Sexual healing

 作者:秋阳榴     |      日期:2019-03-08 01:16:09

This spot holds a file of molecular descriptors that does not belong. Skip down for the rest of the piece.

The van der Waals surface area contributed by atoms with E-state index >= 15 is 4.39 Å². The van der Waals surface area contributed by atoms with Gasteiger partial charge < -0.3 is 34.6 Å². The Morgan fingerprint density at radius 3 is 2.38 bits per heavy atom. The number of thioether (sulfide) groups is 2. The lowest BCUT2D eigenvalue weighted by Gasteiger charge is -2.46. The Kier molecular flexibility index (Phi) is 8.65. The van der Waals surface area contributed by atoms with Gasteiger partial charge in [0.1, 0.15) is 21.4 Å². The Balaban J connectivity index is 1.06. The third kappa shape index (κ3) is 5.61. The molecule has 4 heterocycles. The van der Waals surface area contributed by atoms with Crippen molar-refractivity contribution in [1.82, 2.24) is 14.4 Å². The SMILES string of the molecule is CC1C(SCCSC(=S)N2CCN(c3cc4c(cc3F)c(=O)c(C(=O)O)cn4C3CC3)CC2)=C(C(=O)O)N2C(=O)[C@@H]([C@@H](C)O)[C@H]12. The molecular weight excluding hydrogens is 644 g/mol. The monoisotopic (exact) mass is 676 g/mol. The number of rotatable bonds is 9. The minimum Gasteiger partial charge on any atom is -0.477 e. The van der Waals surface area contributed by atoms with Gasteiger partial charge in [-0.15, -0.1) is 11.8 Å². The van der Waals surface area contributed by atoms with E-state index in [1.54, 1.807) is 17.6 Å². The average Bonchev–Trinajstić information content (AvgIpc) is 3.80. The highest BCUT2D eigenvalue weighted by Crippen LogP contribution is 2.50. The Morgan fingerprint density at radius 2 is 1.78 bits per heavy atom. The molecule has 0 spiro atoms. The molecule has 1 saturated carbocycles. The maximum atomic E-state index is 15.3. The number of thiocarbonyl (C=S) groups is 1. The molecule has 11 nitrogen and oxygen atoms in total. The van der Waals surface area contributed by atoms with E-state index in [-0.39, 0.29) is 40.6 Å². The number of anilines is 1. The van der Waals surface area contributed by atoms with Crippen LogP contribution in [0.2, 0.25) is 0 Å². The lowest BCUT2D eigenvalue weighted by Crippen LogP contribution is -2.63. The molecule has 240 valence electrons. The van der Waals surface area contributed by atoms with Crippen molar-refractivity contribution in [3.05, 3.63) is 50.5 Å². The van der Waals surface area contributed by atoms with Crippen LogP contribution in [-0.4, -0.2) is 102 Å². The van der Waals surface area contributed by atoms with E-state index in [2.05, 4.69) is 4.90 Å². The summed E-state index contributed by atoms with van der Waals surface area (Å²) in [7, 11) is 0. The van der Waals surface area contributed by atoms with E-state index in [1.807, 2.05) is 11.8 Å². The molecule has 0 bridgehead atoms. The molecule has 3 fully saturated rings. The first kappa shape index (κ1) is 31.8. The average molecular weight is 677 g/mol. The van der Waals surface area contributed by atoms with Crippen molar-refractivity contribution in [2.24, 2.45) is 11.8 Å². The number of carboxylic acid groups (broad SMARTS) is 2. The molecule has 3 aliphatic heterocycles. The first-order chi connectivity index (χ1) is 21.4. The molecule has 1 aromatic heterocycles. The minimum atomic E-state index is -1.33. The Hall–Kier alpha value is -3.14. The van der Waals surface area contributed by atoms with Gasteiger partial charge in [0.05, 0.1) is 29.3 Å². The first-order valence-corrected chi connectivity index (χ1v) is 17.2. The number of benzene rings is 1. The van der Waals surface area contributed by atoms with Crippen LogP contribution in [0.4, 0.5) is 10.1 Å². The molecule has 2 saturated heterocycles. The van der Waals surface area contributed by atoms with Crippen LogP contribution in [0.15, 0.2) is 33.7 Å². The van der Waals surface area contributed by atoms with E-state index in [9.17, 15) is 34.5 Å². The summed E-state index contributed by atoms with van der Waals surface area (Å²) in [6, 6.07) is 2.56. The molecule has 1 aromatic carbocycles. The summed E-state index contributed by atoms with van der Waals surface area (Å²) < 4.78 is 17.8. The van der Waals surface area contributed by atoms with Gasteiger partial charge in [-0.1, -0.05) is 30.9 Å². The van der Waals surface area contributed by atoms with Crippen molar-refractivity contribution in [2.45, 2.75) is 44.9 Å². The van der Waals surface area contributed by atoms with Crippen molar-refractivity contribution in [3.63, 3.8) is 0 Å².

By Nell Boyce SEX sells. It may be a cliché, but given the astonishing impact of Viagra, few can disagree. This diamond-shaped blue pill so dominated the scene in 1998 that even the Nobel Prize in medicine was billed by many newspapers as honouring the discovery that led to Viagra. In fact, the Nobel prizewinners showed that nitric oxide dilates blood vessels, and does so by stimulating production of a smooth muscle relaxant called cGMP. Viagra, developed by researchers working for the drugs company Pfizer in Sandwich, Kent, works by blocking an enzyme called phosphodiesterase that breaks down cGMP. The resulting increase in blood flow to the penis allows two-thirds of previously impotent men to achieve an erection. But this discovery was an accident, made in 1992 during a trial of the drug then known as UK92-480, as a treatment for angina. Pfizer researchers found that many men enrolled on the trial reported improvements in their sex life. Executives at Pfizer’s headquarters in New York City realised that they had stumbled on a potential blockbuster, and switched their focus to the treatment of erectile dysfunction, as impotence is formally known. And when the US Food and Drug Administration (FDA) finally gave Viagra its blessing on 27 March this year, the pill became an overnight sensation, breaking sales records previously held by the antidepressant Prozac. Impotent men rushed to their doctors. Few of them were worried about the side effects reported by Pfizer, including fainting, blue-tinted vision and intense headaches. Although the initial surge in sales is now beginning to subside, at least in the US, doctors have already written more than five million prescriptions. A backlash was inevitable. In May, the American Academy of Ophthalmology warned that Viagra might damage the retina, by inhibiting phosphodiesterase in the eye. “It will be many months or even a year or two before we accumulate enough experience to have an answer,” says Michael Marmor of Stanford University in California. Viagra ran into further trouble in July when the FDA reported 39 deaths among US users. The figure has since risen to more than 130. Some of those who died had taken Viagra as well as nitrates for heart trouble, even though Pfizer warns that it might interact dangerously with these drugs. Used properly, there should be no problem, the company insists. Pfizer officials say that heart specialists share this view. “Fifty per cent of cardiologists in America have written a prescription for Viagra,” says company spokeswoman Mariann Caprino. “That’s a tremendous vote of confidence.” Pharmacologists predict that, despite the side effects, Viagra will herald an explosion in pharmaceutical approaches to the treatment of sexual dysfunction. One drug, currently known as IC351, from Icos, a company in Bothell, Washington state, inhibits phosphodiesterase, but it is specifically aimed at the version of this enzyme found in the penis and so should not disrupt vision. Large-scale clinical trials should start in 1999. Other drugs in the pipeline should not interact with nitrates. One, called phentolamine, produced by the company Zonagen of The Woodlands, Texas, has been shown to help up to forty per cent of men with mild to moderate impotence, with nasal congestion as the main side effect. The FDA and Britain’s Medicines Control Agency are now considering whether to approve it for sale. Another drug, called apomorphine, manufactured by TAP Holdings of Deerfield, Illinois, seems to help around half of impotent men to achieve an erection, although some experience mild nausea. Women may also benefit. Although a majority of postmenopausal women complain of difficulty achieving sexual arousal, the only available treatment is hormone replacement therapy. Increasing blood flow to the vagina and clitoris may help, and Pfizer has set up an ongoing study of Viagra in European women to find out. It expects to have an answer early next year. Laboratory research suggests it might work: in September, Irwin Goldstein of Boston University showed that phosphodiesterase is present in the clitoris. “Viagra has had a revolutionary effect,” concludes Harin Padma-Nathan of the University of Southern California Medical School in Santa Monica,